Photo by @katetparker
The sense of danger must not disappear:
The way is certainly both short and steep,
However gradual it looks from here…
Our dream of safety has to disappear.
W.H. Auden, Leap Before You Look
In college I took E.O. Wilson’s famous course on evolutionary biology. If I’m honest, I don’t remember too much about it, other than the fact that Wilson, who’s the world’s leading expert on ants, looked just like a praying mantis. That distracted me a lot. But I do remember one lecture he gave on the topic of the mulberry beetle. He began by explaining that all species who face extinction because their habitat is under imminent threat exhibit three universal behaviors: they increase their rate of reproduction roughly two-fold; they increase their food consumption by 50% and decrease their sleep by the same amount. In short, they go into hyperdrive mode, which rapidly accelerates their own extinction.
Sound familiar? But just at this point in the depressing tale, Professor Wilson pounced across the room, waving the chalk in one of his raptorial forelegs, and wrote on the board in large letters: BUT NOT THE MULBERRY BEETLE!
He proceeded to recount a famous moment in annals of evolution when mulberry trees were rapidly disappearing in the Himalayan foothills. The Mulberry beetles were at the very peak of their hyperdrive activity when, inexplicably, one mulberry beetle (and here he drew the little bug up on the board, with his tiny face looking toward the horizon) made the leap to a nearby blueberry bush. Other beetles decided to follow, and from there, natural selection took its course: the ones who developed the stomach enzymes necessary to digest blueberries survived and the others died. This is what mutation looks like. Wilson made a point of explaining that there’s no clear scientific consensus around the causes of mutation, just the fact that it happens. Why that mulberry beetle decided to leap, we’ll never know. We can only describe what the consequences were.
Whatever happens next will require a perspective aimed at radical rethinking and retooling, not returning.
Over the years this story has stuck with me as a perfect metaphor for human behavior when our current way of life starts to fall apart. Mutation also mimics the process of human innovation which is, in effect, a seismic step change as contrasted with the normal process of incremental evolution. That is what I believe we’re facing right now, and what will become especially evident in the wake of this global pandemic. The orthodoxies that define nearly all industries, systems, institutions, professions, and individual patterns have been suddenly upended, and while we all long to “go back to normal,” many of us also have a sinking suspicion that it’s goodbye to all that. Whatever happens next will require a perspective aimed at radical rethinking and retooling, not returning. We’ll be called upon to reshape our world, micro to macro, still traumatized by the sudden recognition of our inescapable interconnectedness and alarming vulnerability.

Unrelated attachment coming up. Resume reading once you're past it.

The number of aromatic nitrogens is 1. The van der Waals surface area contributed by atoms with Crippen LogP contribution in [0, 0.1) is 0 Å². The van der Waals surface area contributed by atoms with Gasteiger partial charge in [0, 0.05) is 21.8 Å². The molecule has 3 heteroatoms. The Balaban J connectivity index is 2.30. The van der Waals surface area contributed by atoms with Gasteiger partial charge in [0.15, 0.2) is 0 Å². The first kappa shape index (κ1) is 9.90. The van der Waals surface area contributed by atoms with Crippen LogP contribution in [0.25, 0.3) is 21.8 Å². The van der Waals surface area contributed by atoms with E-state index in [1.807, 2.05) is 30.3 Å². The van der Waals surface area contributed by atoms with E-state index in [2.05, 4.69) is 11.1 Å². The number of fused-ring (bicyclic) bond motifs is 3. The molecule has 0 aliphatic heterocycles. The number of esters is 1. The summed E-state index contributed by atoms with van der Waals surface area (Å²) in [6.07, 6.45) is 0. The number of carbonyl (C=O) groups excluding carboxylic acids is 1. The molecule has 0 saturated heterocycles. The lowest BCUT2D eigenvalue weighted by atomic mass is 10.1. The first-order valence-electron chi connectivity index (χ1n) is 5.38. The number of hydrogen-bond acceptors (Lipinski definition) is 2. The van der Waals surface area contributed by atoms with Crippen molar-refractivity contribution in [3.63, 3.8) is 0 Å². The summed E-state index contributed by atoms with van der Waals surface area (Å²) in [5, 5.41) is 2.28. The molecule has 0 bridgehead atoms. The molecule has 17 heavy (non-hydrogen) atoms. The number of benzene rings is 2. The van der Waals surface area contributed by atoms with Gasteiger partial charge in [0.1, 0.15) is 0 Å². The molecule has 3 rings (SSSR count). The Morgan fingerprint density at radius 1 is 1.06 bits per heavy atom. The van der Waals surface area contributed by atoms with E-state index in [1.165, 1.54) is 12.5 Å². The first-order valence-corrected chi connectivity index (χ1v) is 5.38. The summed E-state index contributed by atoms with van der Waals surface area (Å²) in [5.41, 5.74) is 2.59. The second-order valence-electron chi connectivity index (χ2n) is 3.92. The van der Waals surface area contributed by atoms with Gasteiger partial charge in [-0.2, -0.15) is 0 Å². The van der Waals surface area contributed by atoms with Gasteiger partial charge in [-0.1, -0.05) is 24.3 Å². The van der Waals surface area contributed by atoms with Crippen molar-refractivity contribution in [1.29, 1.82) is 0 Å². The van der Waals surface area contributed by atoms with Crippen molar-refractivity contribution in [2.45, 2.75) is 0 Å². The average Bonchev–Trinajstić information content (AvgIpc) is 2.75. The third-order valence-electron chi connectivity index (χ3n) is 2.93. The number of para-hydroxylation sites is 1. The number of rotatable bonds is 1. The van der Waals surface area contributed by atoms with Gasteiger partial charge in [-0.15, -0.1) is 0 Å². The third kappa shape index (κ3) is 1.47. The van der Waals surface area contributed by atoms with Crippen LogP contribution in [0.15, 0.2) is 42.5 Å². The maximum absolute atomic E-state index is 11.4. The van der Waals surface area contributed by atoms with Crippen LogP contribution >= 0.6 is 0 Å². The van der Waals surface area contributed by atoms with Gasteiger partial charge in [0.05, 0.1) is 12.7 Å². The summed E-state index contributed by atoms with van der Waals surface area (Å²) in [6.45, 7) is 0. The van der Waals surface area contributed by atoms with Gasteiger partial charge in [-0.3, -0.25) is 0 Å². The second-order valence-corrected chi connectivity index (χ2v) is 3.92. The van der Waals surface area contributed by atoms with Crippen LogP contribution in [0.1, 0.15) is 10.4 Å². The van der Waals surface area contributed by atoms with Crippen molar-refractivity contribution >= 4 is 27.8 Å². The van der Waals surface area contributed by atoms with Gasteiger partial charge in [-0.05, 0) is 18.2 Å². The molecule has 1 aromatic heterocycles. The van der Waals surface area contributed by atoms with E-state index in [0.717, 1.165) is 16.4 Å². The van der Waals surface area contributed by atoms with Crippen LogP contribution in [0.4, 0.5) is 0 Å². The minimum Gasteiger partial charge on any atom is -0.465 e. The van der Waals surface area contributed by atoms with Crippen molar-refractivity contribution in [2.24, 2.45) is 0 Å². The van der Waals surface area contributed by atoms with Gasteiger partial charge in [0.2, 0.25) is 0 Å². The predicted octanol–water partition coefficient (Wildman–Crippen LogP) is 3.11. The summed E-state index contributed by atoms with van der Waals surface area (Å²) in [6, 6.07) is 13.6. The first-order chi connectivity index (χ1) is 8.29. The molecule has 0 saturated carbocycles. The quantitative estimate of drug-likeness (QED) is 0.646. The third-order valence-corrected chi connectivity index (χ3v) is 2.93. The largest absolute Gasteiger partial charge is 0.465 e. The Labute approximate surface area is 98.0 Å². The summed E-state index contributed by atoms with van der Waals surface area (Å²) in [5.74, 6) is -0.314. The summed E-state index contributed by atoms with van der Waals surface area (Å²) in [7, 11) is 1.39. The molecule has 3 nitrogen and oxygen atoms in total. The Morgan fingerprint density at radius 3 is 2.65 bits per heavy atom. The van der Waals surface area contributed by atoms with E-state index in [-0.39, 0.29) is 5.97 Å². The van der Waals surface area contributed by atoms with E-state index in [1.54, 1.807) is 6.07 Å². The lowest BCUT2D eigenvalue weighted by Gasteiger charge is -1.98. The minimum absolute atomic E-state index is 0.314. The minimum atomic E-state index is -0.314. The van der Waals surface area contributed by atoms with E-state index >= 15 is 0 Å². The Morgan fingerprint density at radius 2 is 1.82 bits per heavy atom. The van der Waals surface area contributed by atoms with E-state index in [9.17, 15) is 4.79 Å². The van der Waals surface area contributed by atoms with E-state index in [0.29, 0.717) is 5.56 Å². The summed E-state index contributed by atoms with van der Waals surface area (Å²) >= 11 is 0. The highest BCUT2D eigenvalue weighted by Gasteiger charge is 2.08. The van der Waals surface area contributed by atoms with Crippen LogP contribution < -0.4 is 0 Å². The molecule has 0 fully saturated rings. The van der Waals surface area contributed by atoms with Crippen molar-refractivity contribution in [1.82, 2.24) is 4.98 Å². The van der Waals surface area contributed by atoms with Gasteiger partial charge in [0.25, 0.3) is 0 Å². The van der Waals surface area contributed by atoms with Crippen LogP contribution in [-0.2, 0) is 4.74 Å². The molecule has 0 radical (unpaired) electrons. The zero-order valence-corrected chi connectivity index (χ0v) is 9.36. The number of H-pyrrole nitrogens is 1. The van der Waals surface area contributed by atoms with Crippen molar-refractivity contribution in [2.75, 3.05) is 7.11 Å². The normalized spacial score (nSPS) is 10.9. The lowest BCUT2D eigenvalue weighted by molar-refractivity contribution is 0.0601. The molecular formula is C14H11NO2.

If we’re going to summon the energy, courage, and focus required to do that, we must somehow retain the clarity that comes from imminent threat while avoiding the panic and self-pity that exhausts our imagination and saps our collective resolve. I don’t see this next phase as one where we “shore up” the world we were in by plugging the holes, stockpiling reserves, or fixing the bugs in the system. Of course some of that will be necessary, but it’s not going to get us to where we need to be. Instead, I see the next phase as one where individually, institutionally, systemically—we take transformative measures to fast-forward our advancement toward our boldest visions. Whatever we’re involved in, we must abandon the illusion of incremental progress, which seems in the light of current events like Zeno’s paradox—the mathematical oddity that if you try to get from A to B by taking steps that are each half the length of the one before, your destination is infinitely out of reach. In other words: no more half-stepping.
All the norms around planning and action that belonged to the pre-COVID world were based on unquestioned assumptions of safety and time. We are not safe. We have no time. And therefore, we all need to define the power moves that will catapult us toward whatever dreams we have before it’s too late. If you’ve wanted to change your life, take that bold step now. Move to where you’ve always wanted to live, change your job, marry that person…or leave. And that lovely vision statement on your institution’s website? Take one giant step to get there sooner. Our tolerance of broken systems and structures has been made possible by the assumption that they will survive long enough for us to fix them. They won’t, so now is the time to dismantle and rebuild. Tick tock.
We are the mulberry beetle; we must leap.